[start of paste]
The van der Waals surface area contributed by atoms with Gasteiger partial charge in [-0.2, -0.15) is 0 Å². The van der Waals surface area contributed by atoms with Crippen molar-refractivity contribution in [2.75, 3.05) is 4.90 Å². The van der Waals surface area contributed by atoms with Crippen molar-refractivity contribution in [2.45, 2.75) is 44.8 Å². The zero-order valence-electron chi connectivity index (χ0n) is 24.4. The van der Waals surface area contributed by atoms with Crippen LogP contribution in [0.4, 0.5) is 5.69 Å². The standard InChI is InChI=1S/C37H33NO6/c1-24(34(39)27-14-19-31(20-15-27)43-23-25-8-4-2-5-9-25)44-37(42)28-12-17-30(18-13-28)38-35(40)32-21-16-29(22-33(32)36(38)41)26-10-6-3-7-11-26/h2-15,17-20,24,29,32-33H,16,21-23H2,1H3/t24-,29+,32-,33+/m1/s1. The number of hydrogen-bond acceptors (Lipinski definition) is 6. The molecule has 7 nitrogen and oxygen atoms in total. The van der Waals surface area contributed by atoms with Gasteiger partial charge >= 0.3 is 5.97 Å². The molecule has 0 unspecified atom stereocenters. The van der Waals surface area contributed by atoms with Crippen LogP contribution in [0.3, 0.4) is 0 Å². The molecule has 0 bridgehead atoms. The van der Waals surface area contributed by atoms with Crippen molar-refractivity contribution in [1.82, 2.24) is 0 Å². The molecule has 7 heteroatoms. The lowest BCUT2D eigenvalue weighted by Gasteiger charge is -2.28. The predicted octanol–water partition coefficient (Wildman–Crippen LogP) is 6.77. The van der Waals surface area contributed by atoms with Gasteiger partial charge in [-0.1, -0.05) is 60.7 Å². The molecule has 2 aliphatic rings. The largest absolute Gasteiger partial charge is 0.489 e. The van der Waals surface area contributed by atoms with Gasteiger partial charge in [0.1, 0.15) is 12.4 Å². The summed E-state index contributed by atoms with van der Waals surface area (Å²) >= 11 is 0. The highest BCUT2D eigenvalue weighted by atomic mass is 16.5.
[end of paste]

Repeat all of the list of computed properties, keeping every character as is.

The van der Waals surface area contributed by atoms with Gasteiger partial charge in [-0.2, -0.15) is 0 Å². The van der Waals surface area contributed by atoms with Crippen molar-refractivity contribution in [2.75, 3.05) is 4.90 Å². The van der Waals surface area contributed by atoms with Crippen molar-refractivity contribution in [2.45, 2.75) is 44.8 Å². The zero-order valence-electron chi connectivity index (χ0n) is 24.4. The van der Waals surface area contributed by atoms with Crippen LogP contribution in [0.4, 0.5) is 5.69 Å². The standard InChI is InChI=1S/C37H33NO6/c1-24(34(39)27-14-19-31(20-15-27)43-23-25-8-4-2-5-9-25)44-37(42)28-12-17-30(18-13-28)38-35(40)32-21-16-29(22-33(32)36(38)41)26-10-6-3-7-11-26/h2-15,17-20,24,29,32-33H,16,21-23H2,1H3/t24-,29+,32-,33+/m1/s1. The number of hydrogen-bond acceptors (Lipinski definition) is 6. The molecule has 7 nitrogen and oxygen atoms in total. The van der Waals surface area contributed by atoms with Gasteiger partial charge >= 0.3 is 5.97 Å². The molecule has 0 unspecified atom stereocenters. The van der Waals surface area contributed by atoms with Crippen LogP contribution in [0.3, 0.4) is 0 Å². The molecule has 0 bridgehead atoms. The van der Waals surface area contributed by atoms with Crippen molar-refractivity contribution in [1.82, 2.24) is 0 Å². The molecule has 7 heteroatoms. The lowest BCUT2D eigenvalue weighted by Gasteiger charge is -2.28. The predicted octanol–water partition coefficient (Wildman–Crippen LogP) is 6.77. The van der Waals surface area contributed by atoms with Gasteiger partial charge in [-0.1, -0.05) is 60.7 Å². The molecule has 2 aliphatic rings. The largest absolute Gasteiger partial charge is 0.489 e. The van der Waals surface area contributed by atoms with Gasteiger partial charge in [0.1, 0.15) is 12.4 Å². The summed E-state index contributed by atoms with van der Waals surface area (Å²) >= 11 is 0. The highest BCUT2D eigenvalue weighted by atomic mass is 16.5.